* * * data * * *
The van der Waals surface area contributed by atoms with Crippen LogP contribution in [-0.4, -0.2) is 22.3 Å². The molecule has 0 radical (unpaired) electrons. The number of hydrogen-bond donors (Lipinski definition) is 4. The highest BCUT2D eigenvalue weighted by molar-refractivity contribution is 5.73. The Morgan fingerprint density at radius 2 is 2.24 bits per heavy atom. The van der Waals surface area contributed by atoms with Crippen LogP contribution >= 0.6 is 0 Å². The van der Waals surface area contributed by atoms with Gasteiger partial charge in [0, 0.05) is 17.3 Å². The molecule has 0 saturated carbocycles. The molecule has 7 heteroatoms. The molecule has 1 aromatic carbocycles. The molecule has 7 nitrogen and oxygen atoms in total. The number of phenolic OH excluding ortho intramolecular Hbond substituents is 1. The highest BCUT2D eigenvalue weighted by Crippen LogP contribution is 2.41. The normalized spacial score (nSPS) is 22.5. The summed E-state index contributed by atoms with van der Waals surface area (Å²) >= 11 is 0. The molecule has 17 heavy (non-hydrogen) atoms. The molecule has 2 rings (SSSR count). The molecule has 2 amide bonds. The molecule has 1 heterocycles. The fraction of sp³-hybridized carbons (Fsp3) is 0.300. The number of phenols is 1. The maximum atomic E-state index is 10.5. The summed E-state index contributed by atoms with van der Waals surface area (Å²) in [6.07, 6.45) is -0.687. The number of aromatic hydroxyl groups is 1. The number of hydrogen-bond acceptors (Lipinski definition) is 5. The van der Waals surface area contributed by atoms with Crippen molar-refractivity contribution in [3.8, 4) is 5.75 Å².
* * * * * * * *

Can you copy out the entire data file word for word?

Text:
The van der Waals surface area contributed by atoms with Crippen LogP contribution in [-0.4, -0.2) is 22.3 Å². The molecule has 0 radical (unpaired) electrons. The number of hydrogen-bond donors (Lipinski definition) is 4. The highest BCUT2D eigenvalue weighted by molar-refractivity contribution is 5.73. The Morgan fingerprint density at radius 2 is 2.24 bits per heavy atom. The van der Waals surface area contributed by atoms with Crippen LogP contribution >= 0.6 is 0 Å². The van der Waals surface area contributed by atoms with Gasteiger partial charge in [0, 0.05) is 17.3 Å². The molecule has 0 saturated carbocycles. The molecule has 7 heteroatoms. The molecule has 1 aromatic carbocycles. The molecule has 7 nitrogen and oxygen atoms in total. The number of phenolic OH excluding ortho intramolecular Hbond substituents is 1. The highest BCUT2D eigenvalue weighted by Crippen LogP contribution is 2.41. The normalized spacial score (nSPS) is 22.5. The summed E-state index contributed by atoms with van der Waals surface area (Å²) >= 11 is 0. The molecule has 17 heavy (non-hydrogen) atoms. The molecule has 2 rings (SSSR count). The molecule has 2 amide bonds. The molecule has 1 heterocycles. The fraction of sp³-hybridized carbons (Fsp3) is 0.300. The number of phenols is 1. The maximum atomic E-state index is 10.5. The summed E-state index contributed by atoms with van der Waals surface area (Å²) in [6.07, 6.45) is -0.687. The number of aromatic hydroxyl groups is 1. The number of hydrogen-bond acceptors (Lipinski definition) is 5. The van der Waals surface area contributed by atoms with Crippen molar-refractivity contribution in [3.8, 4) is 5.75 Å².